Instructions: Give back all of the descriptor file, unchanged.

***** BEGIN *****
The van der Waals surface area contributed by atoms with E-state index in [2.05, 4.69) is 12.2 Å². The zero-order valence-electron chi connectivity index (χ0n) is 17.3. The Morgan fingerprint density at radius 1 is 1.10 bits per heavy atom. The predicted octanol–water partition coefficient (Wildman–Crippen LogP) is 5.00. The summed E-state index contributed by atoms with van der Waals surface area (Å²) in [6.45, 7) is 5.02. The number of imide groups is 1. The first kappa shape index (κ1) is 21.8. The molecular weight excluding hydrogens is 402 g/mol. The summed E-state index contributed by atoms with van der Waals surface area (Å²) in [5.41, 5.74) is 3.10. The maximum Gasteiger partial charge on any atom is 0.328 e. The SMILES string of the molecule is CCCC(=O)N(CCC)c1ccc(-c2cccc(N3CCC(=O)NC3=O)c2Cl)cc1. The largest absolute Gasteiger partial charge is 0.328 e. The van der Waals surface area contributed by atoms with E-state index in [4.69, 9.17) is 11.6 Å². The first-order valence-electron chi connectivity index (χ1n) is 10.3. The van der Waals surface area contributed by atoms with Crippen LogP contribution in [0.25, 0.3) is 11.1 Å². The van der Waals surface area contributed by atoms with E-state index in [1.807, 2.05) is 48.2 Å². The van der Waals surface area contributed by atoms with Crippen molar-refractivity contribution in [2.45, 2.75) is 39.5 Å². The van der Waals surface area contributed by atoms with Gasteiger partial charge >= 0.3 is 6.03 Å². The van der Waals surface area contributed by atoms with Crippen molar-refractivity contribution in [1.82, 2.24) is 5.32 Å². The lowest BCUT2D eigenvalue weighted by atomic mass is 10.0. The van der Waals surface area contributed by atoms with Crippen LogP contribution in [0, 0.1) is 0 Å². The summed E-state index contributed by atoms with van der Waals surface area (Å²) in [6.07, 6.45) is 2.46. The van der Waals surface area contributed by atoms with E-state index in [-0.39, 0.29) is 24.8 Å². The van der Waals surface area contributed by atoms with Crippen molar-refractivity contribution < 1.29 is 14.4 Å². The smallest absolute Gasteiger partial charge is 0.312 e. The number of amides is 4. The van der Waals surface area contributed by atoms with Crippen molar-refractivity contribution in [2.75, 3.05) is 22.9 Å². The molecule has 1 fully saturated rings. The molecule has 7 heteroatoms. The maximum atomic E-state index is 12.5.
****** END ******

The van der Waals surface area contributed by atoms with E-state index in [2.05, 4.69) is 12.2 Å². The zero-order valence-electron chi connectivity index (χ0n) is 17.3. The Morgan fingerprint density at radius 1 is 1.10 bits per heavy atom. The predicted octanol–water partition coefficient (Wildman–Crippen LogP) is 5.00. The summed E-state index contributed by atoms with van der Waals surface area (Å²) in [6.45, 7) is 5.02. The number of imide groups is 1. The first kappa shape index (κ1) is 21.8. The molecular weight excluding hydrogens is 402 g/mol. The summed E-state index contributed by atoms with van der Waals surface area (Å²) in [5.41, 5.74) is 3.10. The maximum Gasteiger partial charge on any atom is 0.328 e. The SMILES string of the molecule is CCCC(=O)N(CCC)c1ccc(-c2cccc(N3CCC(=O)NC3=O)c2Cl)cc1. The largest absolute Gasteiger partial charge is 0.328 e. The van der Waals surface area contributed by atoms with E-state index in [4.69, 9.17) is 11.6 Å². The first-order valence-electron chi connectivity index (χ1n) is 10.3. The van der Waals surface area contributed by atoms with Crippen LogP contribution in [0.25, 0.3) is 11.1 Å². The van der Waals surface area contributed by atoms with E-state index in [1.807, 2.05) is 48.2 Å². The van der Waals surface area contributed by atoms with Crippen molar-refractivity contribution in [2.45, 2.75) is 39.5 Å². The van der Waals surface area contributed by atoms with Gasteiger partial charge >= 0.3 is 6.03 Å². The van der Waals surface area contributed by atoms with Crippen molar-refractivity contribution in [1.82, 2.24) is 5.32 Å². The lowest BCUT2D eigenvalue weighted by atomic mass is 10.0. The van der Waals surface area contributed by atoms with Crippen LogP contribution in [0, 0.1) is 0 Å². The summed E-state index contributed by atoms with van der Waals surface area (Å²) in [6.07, 6.45) is 2.46. The van der Waals surface area contributed by atoms with E-state index in [-0.39, 0.29) is 24.8 Å². The van der Waals surface area contributed by atoms with Crippen molar-refractivity contribution < 1.29 is 14.4 Å². The smallest absolute Gasteiger partial charge is 0.312 e. The number of amides is 4. The van der Waals surface area contributed by atoms with Crippen molar-refractivity contribution in [2.75, 3.05) is 22.9 Å². The molecule has 1 fully saturated rings. The molecule has 7 heteroatoms. The maximum atomic E-state index is 12.5.